Tourte said Grand Island has been a "great home" for Husker Harvest Days.

"We appreciate all that the community leaders have done to keep us here for 40-plus more," he said.

Tourte said the improvements have made Husker Harvest Days into "the best outdoor farm show facility in America and perhaps in the world."

D.J. Eihusen, president and CEO of Chief Industries, thanked Husker Harvest Days for making the investment that made the improvements possible at the site.

"We are absolutely thrilled as a company to be part of this," Eihusen said. "Chief Industries takes pride in Husker Harvest Days."

Chief Industries managed the facilities improvements that were completed during the last 10 months at the site. He said the company decided to take on the task of the Husker Harvest Days improvements in homage to the founder of Chief Industries, "who along with a small task force 43 years ago set out to have a show such as this right here."

Virgil Eihusen founded Chief Industries in 1954. D.J. Eihusen is his grandson.

Eihusen said his company's foundation is agriculture and it made sense to get involved with one of the world's largest outdoor agricultural shows.

"This is a world class show, he said. "It takes a back seat to absolutely nobody. For those of us in this community, this is a gem and a jewel. We celebrate the past 41 years, and we also look forward to the next 41 years ahead. We are honored and thrilled to be a part of this."

Tony Schultz, who is on the board of the Grand Island Convention and Visitors Bureau, said Husker Harvest Days is a driver of the area economy.

"Our hotel rooms fill up in Grand Island, they fill up in Hastings, and they fill up in Kearney because of this event," Schultz said. "It affects our retail and our restaurants. It really drives traffic to those businesses. We are excited to have this new and improved Husker Harvest Days, and the 41 years it has been here now, and we hope it goes for another 40 years and beyond."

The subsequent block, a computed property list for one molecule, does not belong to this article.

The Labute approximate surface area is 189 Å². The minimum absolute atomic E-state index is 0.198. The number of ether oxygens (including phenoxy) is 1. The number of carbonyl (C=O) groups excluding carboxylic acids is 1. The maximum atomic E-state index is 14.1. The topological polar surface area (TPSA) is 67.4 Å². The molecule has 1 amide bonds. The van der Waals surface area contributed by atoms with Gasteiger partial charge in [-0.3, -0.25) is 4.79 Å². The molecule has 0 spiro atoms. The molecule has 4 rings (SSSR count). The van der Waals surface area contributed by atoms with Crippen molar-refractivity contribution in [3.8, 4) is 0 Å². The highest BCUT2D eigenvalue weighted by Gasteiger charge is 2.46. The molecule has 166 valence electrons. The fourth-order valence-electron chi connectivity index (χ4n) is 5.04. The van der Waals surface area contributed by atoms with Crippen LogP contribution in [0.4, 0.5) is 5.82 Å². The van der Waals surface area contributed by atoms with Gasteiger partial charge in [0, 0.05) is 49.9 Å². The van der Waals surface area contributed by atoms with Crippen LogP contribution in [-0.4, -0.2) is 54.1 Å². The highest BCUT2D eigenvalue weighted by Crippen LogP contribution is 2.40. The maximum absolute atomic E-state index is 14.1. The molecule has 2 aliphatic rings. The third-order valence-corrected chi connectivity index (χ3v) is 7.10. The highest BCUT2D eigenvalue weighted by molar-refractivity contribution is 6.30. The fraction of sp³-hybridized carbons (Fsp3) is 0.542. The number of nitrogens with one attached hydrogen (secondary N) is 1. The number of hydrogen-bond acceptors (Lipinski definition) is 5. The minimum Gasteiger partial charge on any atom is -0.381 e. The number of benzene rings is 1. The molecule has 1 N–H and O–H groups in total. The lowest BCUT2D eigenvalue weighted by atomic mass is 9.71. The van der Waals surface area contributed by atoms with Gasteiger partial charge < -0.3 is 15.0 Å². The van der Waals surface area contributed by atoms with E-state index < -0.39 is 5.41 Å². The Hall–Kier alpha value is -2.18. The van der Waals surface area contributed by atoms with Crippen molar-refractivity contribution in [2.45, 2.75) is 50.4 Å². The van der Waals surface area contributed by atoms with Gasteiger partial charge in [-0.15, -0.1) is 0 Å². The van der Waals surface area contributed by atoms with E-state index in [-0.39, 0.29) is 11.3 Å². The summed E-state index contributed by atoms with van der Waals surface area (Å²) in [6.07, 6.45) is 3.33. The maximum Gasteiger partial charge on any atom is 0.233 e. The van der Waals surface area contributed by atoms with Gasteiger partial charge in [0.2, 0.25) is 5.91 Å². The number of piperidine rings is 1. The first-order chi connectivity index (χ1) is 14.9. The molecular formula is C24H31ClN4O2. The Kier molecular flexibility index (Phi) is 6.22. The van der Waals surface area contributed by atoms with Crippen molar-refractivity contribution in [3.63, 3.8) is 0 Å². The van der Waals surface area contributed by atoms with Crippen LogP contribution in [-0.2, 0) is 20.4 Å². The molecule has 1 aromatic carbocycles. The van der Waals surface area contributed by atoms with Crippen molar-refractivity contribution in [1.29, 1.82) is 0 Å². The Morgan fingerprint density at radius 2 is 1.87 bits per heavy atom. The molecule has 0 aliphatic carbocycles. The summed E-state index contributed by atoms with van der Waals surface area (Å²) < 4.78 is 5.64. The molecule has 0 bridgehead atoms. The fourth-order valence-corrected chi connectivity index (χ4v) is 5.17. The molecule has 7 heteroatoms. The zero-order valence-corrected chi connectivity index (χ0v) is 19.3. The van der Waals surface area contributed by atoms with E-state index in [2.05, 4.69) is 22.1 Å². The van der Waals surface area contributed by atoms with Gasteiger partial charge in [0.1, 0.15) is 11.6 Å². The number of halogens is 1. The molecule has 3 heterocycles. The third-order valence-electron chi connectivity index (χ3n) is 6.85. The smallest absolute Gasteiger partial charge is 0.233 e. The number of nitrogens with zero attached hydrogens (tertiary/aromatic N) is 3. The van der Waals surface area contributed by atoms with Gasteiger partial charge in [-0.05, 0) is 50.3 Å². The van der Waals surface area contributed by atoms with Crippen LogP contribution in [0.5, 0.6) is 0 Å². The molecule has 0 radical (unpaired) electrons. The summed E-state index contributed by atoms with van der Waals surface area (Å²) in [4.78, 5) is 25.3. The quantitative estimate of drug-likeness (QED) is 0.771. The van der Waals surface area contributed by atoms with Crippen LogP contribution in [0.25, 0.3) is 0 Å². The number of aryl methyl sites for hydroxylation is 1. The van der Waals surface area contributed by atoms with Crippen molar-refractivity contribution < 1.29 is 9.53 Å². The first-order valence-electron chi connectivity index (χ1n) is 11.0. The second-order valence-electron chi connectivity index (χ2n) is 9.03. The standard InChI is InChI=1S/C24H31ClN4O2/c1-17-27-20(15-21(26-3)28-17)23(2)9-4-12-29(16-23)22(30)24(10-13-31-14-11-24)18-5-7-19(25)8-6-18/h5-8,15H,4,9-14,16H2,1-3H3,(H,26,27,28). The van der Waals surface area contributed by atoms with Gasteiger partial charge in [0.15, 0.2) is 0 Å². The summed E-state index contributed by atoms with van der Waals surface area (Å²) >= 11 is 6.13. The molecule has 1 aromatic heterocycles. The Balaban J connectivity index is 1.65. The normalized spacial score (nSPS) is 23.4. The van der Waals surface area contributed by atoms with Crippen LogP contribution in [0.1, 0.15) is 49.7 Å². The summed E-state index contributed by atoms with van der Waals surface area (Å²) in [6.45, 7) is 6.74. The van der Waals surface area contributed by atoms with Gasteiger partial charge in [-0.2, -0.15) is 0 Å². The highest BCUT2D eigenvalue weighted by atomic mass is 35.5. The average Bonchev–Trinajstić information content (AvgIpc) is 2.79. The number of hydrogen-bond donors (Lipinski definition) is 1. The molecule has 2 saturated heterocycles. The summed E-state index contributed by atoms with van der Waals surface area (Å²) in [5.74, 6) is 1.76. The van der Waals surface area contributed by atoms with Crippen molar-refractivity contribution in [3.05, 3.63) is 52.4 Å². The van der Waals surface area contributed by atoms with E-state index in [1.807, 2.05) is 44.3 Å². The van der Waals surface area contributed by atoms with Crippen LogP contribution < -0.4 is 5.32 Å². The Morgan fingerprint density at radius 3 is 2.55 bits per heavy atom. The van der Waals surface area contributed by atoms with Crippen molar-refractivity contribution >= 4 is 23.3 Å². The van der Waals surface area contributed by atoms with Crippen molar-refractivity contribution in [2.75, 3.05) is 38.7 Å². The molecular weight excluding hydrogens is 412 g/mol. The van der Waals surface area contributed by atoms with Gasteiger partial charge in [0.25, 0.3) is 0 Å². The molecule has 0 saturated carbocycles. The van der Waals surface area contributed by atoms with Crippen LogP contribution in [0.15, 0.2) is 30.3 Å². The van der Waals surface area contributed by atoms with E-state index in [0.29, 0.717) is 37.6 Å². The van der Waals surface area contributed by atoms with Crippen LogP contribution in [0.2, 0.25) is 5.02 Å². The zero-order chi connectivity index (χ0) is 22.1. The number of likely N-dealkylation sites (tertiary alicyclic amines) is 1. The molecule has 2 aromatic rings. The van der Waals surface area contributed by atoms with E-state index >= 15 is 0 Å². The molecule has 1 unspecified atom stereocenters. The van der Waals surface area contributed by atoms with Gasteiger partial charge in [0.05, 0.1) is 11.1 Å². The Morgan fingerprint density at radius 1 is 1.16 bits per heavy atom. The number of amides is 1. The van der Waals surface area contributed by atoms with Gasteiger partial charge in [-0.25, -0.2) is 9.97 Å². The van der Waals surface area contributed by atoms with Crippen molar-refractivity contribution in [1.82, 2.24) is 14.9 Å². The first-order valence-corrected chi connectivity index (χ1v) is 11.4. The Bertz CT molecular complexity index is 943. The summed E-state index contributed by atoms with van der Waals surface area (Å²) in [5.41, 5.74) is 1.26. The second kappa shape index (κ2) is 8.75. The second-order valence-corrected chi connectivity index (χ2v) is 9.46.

Grand Island Mayor Jeremy Jensen said the improvements made at Husker Harvest Days were a result of the partnership between Informa, the company that owns the show, and the Grand Island community. Husker Harvest Days put up $5 million for the site improvements, while the city of Grand Island provided $2.5 million from its food and beverage tax.

Jensen said Husker Harvest Days has been a staple of the Grand Island community for more than 40 years.

"It was an honor for us (the city of Grand Island) to be part of this project and to make sure we were doing the things necessary that this event stayed here," he said. "There are going to be hundreds of thousands of people who will be visiting Grand Island in the next three days. We can't minimize the importance of bringing people to our community, making them feel that this is the place they want to come. So, this is really important to us."

Jensen also praised the role Husker Harvest Days plays in helping nonprofit organizations, such as schools and clubs, raise money by allowing them to have concessions on the grounds.